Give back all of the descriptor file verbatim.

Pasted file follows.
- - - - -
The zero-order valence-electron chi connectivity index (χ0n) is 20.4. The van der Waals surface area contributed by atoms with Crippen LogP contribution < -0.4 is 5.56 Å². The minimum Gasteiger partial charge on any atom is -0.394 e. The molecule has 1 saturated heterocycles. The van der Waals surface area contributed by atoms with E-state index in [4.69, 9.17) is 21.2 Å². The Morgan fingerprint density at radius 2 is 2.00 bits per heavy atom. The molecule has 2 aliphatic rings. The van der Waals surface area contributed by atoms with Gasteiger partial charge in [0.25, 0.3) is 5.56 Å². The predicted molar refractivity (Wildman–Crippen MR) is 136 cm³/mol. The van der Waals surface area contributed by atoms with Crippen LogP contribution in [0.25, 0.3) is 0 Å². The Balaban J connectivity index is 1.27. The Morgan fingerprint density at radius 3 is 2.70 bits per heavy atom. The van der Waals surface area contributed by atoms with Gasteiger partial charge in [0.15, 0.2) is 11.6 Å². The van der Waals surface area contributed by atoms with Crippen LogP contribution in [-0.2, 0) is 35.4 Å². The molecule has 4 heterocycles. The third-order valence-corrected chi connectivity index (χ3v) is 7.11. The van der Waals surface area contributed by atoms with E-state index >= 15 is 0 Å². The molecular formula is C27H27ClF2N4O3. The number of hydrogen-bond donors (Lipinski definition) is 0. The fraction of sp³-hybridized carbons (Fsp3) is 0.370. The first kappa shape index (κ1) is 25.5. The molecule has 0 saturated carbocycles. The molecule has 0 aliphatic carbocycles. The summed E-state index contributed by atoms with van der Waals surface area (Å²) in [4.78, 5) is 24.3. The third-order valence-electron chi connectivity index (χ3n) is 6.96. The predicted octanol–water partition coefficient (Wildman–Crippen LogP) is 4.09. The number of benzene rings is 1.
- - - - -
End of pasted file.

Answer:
The zero-order valence-electron chi connectivity index (χ0n) is 20.4. The van der Waals surface area contributed by atoms with Crippen LogP contribution < -0.4 is 5.56 Å². The minimum Gasteiger partial charge on any atom is -0.394 e. The molecule has 1 saturated heterocycles. The van der Waals surface area contributed by atoms with E-state index in [4.69, 9.17) is 21.2 Å². The Morgan fingerprint density at radius 2 is 2.00 bits per heavy atom. The molecule has 2 aliphatic rings. The van der Waals surface area contributed by atoms with Gasteiger partial charge in [0.25, 0.3) is 5.56 Å². The predicted molar refractivity (Wildman–Crippen MR) is 136 cm³/mol. The van der Waals surface area contributed by atoms with Crippen LogP contribution in [0.25, 0.3) is 0 Å². The Balaban J connectivity index is 1.27. The Morgan fingerprint density at radius 3 is 2.70 bits per heavy atom. The van der Waals surface area contributed by atoms with Gasteiger partial charge in [0.15, 0.2) is 11.6 Å². The van der Waals surface area contributed by atoms with Crippen LogP contribution in [-0.2, 0) is 35.4 Å². The molecule has 4 heterocycles. The third-order valence-corrected chi connectivity index (χ3v) is 7.11. The van der Waals surface area contributed by atoms with E-state index >= 15 is 0 Å². The molecular formula is C27H27ClF2N4O3. The number of hydrogen-bond donors (Lipinski definition) is 0. The fraction of sp³-hybridized carbons (Fsp3) is 0.370. The first kappa shape index (κ1) is 25.5. The molecule has 0 saturated carbocycles. The molecule has 0 aliphatic carbocycles. The summed E-state index contributed by atoms with van der Waals surface area (Å²) in [4.78, 5) is 24.3. The third-order valence-electron chi connectivity index (χ3n) is 6.96. The predicted octanol–water partition coefficient (Wildman–Crippen LogP) is 4.09. The number of benzene rings is 1.